To conserve resources in training, the British and Australian Army converted many .303 rifles to .22 calibre for target practice and training purposes after the First World War. In 1926, the British government changed the nomenclature of its rifles, designating the .303 calibre SMLE as No. 1 Rifles and the .22 calibre training rifles as No. 2 Rifles. In Australia the SAF Lithgow manufactured many of these rifles from scratch.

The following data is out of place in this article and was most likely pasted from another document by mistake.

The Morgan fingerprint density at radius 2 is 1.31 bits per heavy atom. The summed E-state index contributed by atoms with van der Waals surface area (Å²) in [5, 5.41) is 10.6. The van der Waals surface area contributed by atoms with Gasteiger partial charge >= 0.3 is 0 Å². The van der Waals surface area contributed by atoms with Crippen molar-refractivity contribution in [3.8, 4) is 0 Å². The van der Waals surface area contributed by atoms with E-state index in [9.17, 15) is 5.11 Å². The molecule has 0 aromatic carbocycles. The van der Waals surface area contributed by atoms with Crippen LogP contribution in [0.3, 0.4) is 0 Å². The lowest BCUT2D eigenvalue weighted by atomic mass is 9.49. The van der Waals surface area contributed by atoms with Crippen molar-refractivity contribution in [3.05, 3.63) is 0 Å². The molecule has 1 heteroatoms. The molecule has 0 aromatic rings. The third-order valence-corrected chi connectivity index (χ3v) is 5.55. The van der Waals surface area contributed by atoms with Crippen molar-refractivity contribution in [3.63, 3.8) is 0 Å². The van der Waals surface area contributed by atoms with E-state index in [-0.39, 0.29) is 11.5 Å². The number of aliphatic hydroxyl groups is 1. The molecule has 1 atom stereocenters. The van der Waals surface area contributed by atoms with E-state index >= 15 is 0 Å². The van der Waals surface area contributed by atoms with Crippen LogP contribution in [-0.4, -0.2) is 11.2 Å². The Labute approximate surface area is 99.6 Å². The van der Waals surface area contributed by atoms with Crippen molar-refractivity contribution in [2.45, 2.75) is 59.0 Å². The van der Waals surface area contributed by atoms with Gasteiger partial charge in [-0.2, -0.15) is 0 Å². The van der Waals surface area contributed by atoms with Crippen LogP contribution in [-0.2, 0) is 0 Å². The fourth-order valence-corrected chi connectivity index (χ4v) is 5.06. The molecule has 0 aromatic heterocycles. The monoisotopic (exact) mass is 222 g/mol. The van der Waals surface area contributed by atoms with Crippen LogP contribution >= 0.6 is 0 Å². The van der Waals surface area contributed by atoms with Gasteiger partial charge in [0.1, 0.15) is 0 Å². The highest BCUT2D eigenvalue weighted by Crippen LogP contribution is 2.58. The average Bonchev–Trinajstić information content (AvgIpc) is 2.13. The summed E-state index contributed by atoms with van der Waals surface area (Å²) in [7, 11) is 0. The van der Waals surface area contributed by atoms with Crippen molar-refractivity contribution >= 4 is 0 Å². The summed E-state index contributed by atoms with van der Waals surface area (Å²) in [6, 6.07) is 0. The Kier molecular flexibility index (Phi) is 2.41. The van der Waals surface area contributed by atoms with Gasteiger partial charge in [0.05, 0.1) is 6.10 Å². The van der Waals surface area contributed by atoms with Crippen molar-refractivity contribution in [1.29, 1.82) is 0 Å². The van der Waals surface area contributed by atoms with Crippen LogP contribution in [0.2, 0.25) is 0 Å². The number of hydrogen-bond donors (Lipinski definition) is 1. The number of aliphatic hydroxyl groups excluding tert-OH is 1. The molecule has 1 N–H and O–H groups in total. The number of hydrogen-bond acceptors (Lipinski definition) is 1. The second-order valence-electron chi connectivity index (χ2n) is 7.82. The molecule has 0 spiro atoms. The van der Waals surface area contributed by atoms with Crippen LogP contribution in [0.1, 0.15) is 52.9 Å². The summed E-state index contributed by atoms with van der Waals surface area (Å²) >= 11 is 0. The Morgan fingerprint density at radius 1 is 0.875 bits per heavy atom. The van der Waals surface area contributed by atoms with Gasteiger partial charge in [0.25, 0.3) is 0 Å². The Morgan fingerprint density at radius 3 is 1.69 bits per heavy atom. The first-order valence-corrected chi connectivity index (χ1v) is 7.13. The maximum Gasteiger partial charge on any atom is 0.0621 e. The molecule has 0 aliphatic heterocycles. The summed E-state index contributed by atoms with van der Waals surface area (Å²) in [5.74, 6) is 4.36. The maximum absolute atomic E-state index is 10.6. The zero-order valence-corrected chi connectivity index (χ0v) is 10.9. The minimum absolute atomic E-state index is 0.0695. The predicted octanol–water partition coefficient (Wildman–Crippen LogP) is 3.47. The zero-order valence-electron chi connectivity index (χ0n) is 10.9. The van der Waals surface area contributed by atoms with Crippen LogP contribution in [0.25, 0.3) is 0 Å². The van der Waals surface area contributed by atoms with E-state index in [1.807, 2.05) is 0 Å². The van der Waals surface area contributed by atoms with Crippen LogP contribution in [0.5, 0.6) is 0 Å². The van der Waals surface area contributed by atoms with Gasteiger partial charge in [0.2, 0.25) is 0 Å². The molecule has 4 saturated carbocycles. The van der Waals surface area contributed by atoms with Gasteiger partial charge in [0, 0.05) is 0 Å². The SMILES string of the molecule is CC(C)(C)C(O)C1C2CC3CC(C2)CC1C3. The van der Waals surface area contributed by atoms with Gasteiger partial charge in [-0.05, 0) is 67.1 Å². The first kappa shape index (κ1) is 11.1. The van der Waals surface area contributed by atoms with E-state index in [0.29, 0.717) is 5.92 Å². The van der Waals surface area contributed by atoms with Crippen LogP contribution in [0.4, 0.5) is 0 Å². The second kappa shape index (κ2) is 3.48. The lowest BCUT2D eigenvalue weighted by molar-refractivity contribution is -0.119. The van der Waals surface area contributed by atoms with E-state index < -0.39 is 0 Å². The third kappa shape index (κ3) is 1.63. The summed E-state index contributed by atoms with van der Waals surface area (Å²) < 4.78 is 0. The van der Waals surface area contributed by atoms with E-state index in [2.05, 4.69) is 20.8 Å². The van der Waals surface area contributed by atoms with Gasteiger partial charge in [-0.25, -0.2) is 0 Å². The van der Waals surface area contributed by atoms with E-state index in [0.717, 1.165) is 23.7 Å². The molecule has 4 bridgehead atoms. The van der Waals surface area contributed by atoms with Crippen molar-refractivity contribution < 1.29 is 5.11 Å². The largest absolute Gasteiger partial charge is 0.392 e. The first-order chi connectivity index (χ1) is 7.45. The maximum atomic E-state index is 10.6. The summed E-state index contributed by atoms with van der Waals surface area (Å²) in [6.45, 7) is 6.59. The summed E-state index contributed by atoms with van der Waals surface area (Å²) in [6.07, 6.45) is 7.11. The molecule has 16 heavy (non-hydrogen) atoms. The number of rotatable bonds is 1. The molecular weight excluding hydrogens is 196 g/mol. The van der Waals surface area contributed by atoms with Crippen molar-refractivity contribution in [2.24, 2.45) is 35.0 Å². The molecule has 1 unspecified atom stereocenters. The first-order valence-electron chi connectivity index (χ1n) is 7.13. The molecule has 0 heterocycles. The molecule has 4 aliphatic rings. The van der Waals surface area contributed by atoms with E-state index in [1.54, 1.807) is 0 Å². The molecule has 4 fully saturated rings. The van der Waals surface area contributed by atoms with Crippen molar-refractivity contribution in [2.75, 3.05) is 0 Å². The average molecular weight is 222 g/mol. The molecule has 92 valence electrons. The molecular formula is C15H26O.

The No2 MkIV*, 22 caliber training rifle was made to simulate the exact weight of it's big brother the No1 MkIII*. All outer appearances and mechanical operations were the same as for the .303 version, the exception being that as a .22 this rifle was a single shot. The magazine was merely a shell, which excluded the follower and spring; its purpose was to catch the extracted cases after firing.